Hahahaha!!!! That's too funny and too true . . .

    Heck, even at the HS level, every season it never hails . . . a third of the way through the season, I'll have a player at a beginning of a game come up to me and ask, "Hey Coach, what are the signs again?".

    I've used basically the same method ("indicator/sign" as "jbolt" talks about) for the past 10 years or so . . . and even with the 10/11/12 year old teams I used to coach, who had no problems with them. Crazy thing now, is most times it's not a bench player who's asking, but rather one of the kids whose been out there at the plate or on bases for the previous 9 or 10 games . . . supposedly reading and responding to the signs.
    I used to take the time on the bus ride on away games to review.... I would do in rapid succession and make a game of it trying to stump the players with speed... They did a pretty good job getting them... Now making certain they looked at the coach every pitch was another thing.
    "He who dares to teach, must never cease to learn."
    - John Cotton Dana (1856–1929) - Offered to many by L. Olson - Iowa (Teacher)
    Please read Baseball Fever Policy and Forum FAQ before posting.

  15. #15
    The Complete Book of Baseball Signs and Plays [Paperback]
    Stu Southworth

    Available on amazon

  16. #16
    I agree that the younger the team, the more important it is to keep it simple. I had some really simple signs. Most games where I was in the 3B coaches box in front of the opponent's dugout the coaches on their team would kid with me saying that they had my signs down already. That would be like the 1st inning.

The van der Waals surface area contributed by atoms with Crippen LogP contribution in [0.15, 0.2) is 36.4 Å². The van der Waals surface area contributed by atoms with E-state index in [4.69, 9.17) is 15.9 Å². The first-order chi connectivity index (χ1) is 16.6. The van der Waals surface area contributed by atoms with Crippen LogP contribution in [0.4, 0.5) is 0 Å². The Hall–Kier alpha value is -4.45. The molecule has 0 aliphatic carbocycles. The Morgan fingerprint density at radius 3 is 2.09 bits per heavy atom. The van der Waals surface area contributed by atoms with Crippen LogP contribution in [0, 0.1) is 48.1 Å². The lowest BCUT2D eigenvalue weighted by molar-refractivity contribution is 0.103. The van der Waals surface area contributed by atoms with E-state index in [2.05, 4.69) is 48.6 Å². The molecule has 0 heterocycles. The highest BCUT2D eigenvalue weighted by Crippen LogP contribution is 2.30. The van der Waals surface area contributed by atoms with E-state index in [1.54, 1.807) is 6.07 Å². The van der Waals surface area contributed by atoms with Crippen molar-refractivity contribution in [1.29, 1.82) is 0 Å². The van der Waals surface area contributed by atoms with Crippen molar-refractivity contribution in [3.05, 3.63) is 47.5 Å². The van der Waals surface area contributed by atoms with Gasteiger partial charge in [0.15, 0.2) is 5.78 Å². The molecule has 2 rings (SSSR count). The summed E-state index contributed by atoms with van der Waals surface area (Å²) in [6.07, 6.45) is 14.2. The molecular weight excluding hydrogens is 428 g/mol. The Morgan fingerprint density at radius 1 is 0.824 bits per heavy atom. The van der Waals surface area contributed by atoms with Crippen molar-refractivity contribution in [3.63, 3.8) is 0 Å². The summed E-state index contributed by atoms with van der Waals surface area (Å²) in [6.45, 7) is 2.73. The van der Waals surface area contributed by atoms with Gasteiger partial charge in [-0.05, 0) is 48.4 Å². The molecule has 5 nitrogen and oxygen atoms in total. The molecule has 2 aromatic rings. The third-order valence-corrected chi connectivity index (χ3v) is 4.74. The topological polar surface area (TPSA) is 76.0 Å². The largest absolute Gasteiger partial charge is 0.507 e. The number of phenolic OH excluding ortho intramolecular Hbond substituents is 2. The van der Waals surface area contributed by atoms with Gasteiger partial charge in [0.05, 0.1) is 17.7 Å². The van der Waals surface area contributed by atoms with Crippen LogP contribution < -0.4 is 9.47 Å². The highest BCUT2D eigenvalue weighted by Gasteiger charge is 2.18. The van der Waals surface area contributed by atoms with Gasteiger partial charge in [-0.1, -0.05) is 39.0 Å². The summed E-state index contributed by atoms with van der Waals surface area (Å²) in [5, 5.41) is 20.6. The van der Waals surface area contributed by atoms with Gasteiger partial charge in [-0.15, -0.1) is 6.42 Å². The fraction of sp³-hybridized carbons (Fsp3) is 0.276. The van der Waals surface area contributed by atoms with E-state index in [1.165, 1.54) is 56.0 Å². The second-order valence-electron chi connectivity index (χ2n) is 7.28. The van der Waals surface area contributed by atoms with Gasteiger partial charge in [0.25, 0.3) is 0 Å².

Your more likely to get that than an opposing coach yelling "BUNT!!!!" to his players when you give the sign. I unfortunately have coached against such tools. They are few and far between thankfully.
    There are two kinds of losers.....Those that don't do what they are told, and those that do only what they are told.

  17. #17
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    Quote Originally Posted by DWolfman View Post
    Hope you can help me here. While I played football, volleyball, basketball, soccer, and track in my lifetime I never played baseball except for one season of little league. Am doing research on the hand signals used by third base coaches and am having trouble finding any info. Without compromising any secrets or having me thrown out of the game, I would love to hear anything you wish to divulge here. Take it for granted that I am ignorant in the details. (I've also posted this in statistics and analysis)

    Thanks,
    DW
    The older the players and the higher the level of play, the more complex signals get. For 12 and under kids, you have to keep it simple.

    We always used the same signal for a play, but each game we would change the "indicator."
    The signal for the play was always the one that followed the indicator.